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Am J Health Promot. 2012 May-Jun;26(5):295-300. doi: 10.4278/ajhp.110113-QUAN-20.

Unwillingness to participate in colorectal cancer screening: examining fears, attitudes, and medical mistrust in an ethnically diverse sample of adults 50 years and older.

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  • 1Moffitt Cancer Center, Tampa, Florida 33612-9416, USA.



Identify the influence of medical mistrust, fears, attitudes, and sociodemographic characteristics on unwillingness to participate in colorectal cancer (CRC) screening.


Cross-sectional, disproportionally allocated, stratified, random-digit-dial telephone questionnaire of noninstitutionalized households.


New York City, New York; Baltimore, Maryland; San Juan, Puerto Rico.


Ethnically diverse sample of 454 adults ≥50 years of age.


Health status, cancer screening effectiveness, psychosocial factors (e.g., perceptions of pain, fear, trust), and CRC screening intentions using the Cancer Screening Questionnaire, which addresses a range of issues related to willingness of minorities to participate in cancer screening.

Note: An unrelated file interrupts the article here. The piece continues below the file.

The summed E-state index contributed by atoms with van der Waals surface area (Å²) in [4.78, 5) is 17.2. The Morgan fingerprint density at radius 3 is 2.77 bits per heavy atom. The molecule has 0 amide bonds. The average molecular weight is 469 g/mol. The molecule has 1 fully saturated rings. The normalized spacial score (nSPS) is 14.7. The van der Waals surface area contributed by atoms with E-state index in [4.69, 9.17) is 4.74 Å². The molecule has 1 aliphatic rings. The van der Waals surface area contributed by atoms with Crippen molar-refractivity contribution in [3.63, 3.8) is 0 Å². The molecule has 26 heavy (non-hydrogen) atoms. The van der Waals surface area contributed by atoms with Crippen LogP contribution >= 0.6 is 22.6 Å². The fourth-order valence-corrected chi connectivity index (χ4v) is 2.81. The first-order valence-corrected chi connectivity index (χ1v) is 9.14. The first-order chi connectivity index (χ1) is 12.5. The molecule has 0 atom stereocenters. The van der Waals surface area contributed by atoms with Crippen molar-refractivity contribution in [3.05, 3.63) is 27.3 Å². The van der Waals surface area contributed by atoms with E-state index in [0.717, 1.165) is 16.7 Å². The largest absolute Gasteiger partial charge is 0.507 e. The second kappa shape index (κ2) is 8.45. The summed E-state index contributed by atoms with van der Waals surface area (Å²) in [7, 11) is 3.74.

Multivariate logistic regression was used to model the probability of reporting unwillingness to participate in CRC screening.


Fear of embarrassment during screening (odds ratio [OR] = 10.72; 95% confidence interval [CI], 2.15-53.39), fear of getting AIDS (OR = 8.75; 95% CI, 2.48-30.86), fear that exam might be painful (OR = 3.43; 95% CI, 1.03-11.35), and older age (OR = 1.10; 95% CI, 1.04-1.17) were positively associated with unwillingness to participate in CRC screening. Fear of developing cancer (OR = .12; 95% CI, .03-.57) and medical mistrust (OR = .19; 95% CI, .06-.60) were negatively associated with unwillingness to screen.


Findings suggest that CRC health initiatives should focus on increasing knowledge, addressing fears and mistrust, and normalizing CRC screening as a beneficial preventive practice, and should increase focus on older adults.

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